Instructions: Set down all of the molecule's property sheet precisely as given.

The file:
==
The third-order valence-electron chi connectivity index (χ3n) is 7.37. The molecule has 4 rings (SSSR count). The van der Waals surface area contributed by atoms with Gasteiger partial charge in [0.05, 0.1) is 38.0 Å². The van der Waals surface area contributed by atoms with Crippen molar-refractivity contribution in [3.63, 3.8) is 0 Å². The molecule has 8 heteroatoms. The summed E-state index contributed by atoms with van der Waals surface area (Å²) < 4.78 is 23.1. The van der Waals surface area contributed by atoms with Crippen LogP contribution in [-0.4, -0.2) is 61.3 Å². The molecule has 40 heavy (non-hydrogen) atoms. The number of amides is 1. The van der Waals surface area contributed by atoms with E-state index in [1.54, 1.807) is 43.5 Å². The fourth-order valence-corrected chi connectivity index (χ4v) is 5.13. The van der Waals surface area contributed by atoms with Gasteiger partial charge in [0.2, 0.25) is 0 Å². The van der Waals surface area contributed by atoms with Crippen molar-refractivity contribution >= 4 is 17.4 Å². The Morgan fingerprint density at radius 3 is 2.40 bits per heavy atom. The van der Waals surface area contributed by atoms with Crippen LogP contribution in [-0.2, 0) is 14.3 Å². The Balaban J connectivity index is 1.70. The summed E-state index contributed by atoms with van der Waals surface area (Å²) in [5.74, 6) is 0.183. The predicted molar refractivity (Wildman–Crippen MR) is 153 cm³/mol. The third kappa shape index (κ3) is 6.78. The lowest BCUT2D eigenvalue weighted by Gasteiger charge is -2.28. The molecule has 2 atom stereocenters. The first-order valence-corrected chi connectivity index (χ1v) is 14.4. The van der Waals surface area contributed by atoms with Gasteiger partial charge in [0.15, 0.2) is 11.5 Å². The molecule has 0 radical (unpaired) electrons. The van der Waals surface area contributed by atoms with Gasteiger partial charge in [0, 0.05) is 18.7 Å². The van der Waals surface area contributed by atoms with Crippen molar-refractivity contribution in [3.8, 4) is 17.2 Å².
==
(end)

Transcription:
The third-order valence-electron chi connectivity index (χ3n) is 7.37. The molecule has 4 rings (SSSR count). The van der Waals surface area contributed by atoms with Gasteiger partial charge in [0.05, 0.1) is 38.0 Å². The van der Waals surface area contributed by atoms with Crippen molar-refractivity contribution in [3.63, 3.8) is 0 Å². The molecule has 8 heteroatoms. The summed E-state index contributed by atoms with van der Waals surface area (Å²) < 4.78 is 23.1. The van der Waals surface area contributed by atoms with Crippen LogP contribution in [-0.4, -0.2) is 61.3 Å². The molecule has 40 heavy (non-hydrogen) atoms. The number of amides is 1. The van der Waals surface area contributed by atoms with E-state index in [1.54, 1.807) is 43.5 Å². The fourth-order valence-corrected chi connectivity index (χ4v) is 5.13. The van der Waals surface area contributed by atoms with Gasteiger partial charge in [0.2, 0.25) is 0 Å². The van der Waals surface area contributed by atoms with Crippen molar-refractivity contribution >= 4 is 17.4 Å². The Morgan fingerprint density at radius 3 is 2.40 bits per heavy atom. The van der Waals surface area contributed by atoms with Crippen LogP contribution in [-0.2, 0) is 14.3 Å². The Balaban J connectivity index is 1.70. The summed E-state index contributed by atoms with van der Waals surface area (Å²) in [5.74, 6) is 0.183. The predicted molar refractivity (Wildman–Crippen MR) is 153 cm³/mol. The third kappa shape index (κ3) is 6.78. The lowest BCUT2D eigenvalue weighted by Gasteiger charge is -2.28. The molecule has 2 atom stereocenters. The first-order valence-corrected chi connectivity index (χ1v) is 14.4. The van der Waals surface area contributed by atoms with Gasteiger partial charge in [0.15, 0.2) is 11.5 Å². The molecule has 0 radical (unpaired) electrons. The van der Waals surface area contributed by atoms with Gasteiger partial charge in [0, 0.05) is 18.7 Å². The van der Waals surface area contributed by atoms with Crippen molar-refractivity contribution in [3.8, 4) is 17.2 Å².